Tuesday, March 12, 2019

Album Review: Dido - Still On My Mind

Dido’s first album in nearly six years can be summed up in one word: delicate. Even when the beats drop and the instrumentation gets dense, things never get heavy or base. But it’s not a light-hearted affair either, as the title indicates: most songs revolve around the themes of loss or soured relationships.

The production is very layered but never gets so ornate as to overshadow the star features of the record: Dido’s distinctive, ethereal voice and her wonderful songs, which have become impressively essential.

Hurricane opens the record with a simple guitar line which showcases her pure, emotive voice front and center. As synthesisers and an electronic backbeat are layered onto the track, Dido starts harmonising with herself and the intensity builds up as the voice is drowned out in a dream-like haze.

Give You Up starts with an electric piano and Dido’s breathy vocals before the gospel choir-like backing vocals elevate the song to spiritual heights over a bass drum made to sound like a heartbeat.

Hell After This seems to start like a dance track with with an electronic drums beats and synth horn stabs reminiscent of Prince but takes a left turn with pizzicato strings, acoustic guitar and a tango feel. A very baroque track and the highlight of the record as far as this reviewer is concerned.

You Don’t Need A God is a harmonically adventurous song which could have been conceived by Björk at the start of her career.

Take You Home is a mellow electro-disco track with aerial vocals and hypnotic background la-la-las.

Under neath the synthesisers that sound like pan flutes and which chimes, Some Kind Of Love is a folk song at heart where Dido’s multi-layered vocals are set against a beautiful acoustic guitar. Probably the best tune from a songwriting standpoint.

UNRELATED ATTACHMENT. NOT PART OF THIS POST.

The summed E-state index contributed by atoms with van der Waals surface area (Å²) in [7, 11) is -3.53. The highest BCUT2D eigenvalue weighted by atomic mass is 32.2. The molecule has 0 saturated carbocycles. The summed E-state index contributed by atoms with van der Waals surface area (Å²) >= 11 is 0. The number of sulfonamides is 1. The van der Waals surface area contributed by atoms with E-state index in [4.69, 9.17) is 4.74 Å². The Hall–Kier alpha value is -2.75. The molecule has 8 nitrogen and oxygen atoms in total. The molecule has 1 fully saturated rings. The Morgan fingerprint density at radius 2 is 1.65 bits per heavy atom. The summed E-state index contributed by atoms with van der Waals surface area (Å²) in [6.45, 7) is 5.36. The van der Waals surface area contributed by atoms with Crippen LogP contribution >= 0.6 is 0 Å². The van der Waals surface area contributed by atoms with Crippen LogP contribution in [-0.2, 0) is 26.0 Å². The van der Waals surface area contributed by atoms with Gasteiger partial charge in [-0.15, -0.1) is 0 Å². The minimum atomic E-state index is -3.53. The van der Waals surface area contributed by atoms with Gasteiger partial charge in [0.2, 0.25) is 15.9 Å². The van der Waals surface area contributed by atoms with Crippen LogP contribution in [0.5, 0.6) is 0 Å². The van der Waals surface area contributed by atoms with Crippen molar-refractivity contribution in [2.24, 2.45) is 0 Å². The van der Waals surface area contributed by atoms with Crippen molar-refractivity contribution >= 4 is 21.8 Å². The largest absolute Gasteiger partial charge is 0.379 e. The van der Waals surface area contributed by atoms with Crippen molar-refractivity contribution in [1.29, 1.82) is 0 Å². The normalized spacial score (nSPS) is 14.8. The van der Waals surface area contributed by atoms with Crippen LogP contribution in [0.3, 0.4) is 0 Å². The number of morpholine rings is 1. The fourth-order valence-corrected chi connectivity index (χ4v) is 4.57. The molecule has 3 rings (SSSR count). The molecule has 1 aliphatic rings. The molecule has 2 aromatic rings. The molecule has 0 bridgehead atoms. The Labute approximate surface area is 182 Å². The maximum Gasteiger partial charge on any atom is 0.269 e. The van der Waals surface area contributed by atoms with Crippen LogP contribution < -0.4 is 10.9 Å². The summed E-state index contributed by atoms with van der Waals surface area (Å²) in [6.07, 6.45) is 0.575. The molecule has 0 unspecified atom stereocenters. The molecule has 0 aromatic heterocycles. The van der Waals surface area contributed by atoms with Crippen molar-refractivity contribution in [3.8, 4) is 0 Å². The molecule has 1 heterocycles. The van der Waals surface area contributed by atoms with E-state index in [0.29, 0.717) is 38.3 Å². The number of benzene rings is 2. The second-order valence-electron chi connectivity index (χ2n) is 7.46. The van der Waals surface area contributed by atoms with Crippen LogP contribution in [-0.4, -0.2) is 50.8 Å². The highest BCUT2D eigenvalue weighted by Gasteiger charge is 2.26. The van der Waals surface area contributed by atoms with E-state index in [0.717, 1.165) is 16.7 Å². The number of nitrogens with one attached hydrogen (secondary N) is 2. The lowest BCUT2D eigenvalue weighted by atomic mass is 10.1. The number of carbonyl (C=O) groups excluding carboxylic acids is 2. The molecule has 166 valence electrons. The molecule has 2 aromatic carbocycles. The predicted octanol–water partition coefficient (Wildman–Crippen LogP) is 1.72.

Still On My Mind is so dainty and contemplative it veers dangerously close to new age music but thankfully never devolves into amorphous musak. In fact it’s quite exquisite.

Mad Love manages to find a balance between a jumpy, almost chipper tune and a melancholy vibe.

Walking By is another highlight where the powerful orchestral percussions add drama to the beautiful piano-driven ballad.

The record adds another mid-tempo dance song in Friends and in this reviewer’s ear is the one track that could be considered filler. Not that it’s bad by any means, it just feels less complete, especially squeezed in between two great tunes.

Chances has a wonderful, soaring chorus in which Dido double or triple-tracks her voice to striking effect.

The album closes on another highlight, the almost religious Have To Stay which almost sounds like it could have been a country ballad if given another arrangement. With its hypnotic drone bass, reverberated vocals and total absence of beat, it’s a perfect way to cap off this great set.

Still On My Mind doesn’t offer much in the way of surprises. Instead, it feels familiar and comfortable. It’s a joy to get reacquainted with such an evocative sound and the tone of a voice so recognisable and unique, that manages to convey such intimate yet mysterious emotions.

But perhaps the best feature of the record is that, contrary to many albums by similar artists, this is not a producer’s album but rather a songwriter’s album. Those wonderful songs could have dressed up in many other ways: more dance-oriented, more organic, less shiny… Instead, they sound just like Dido.

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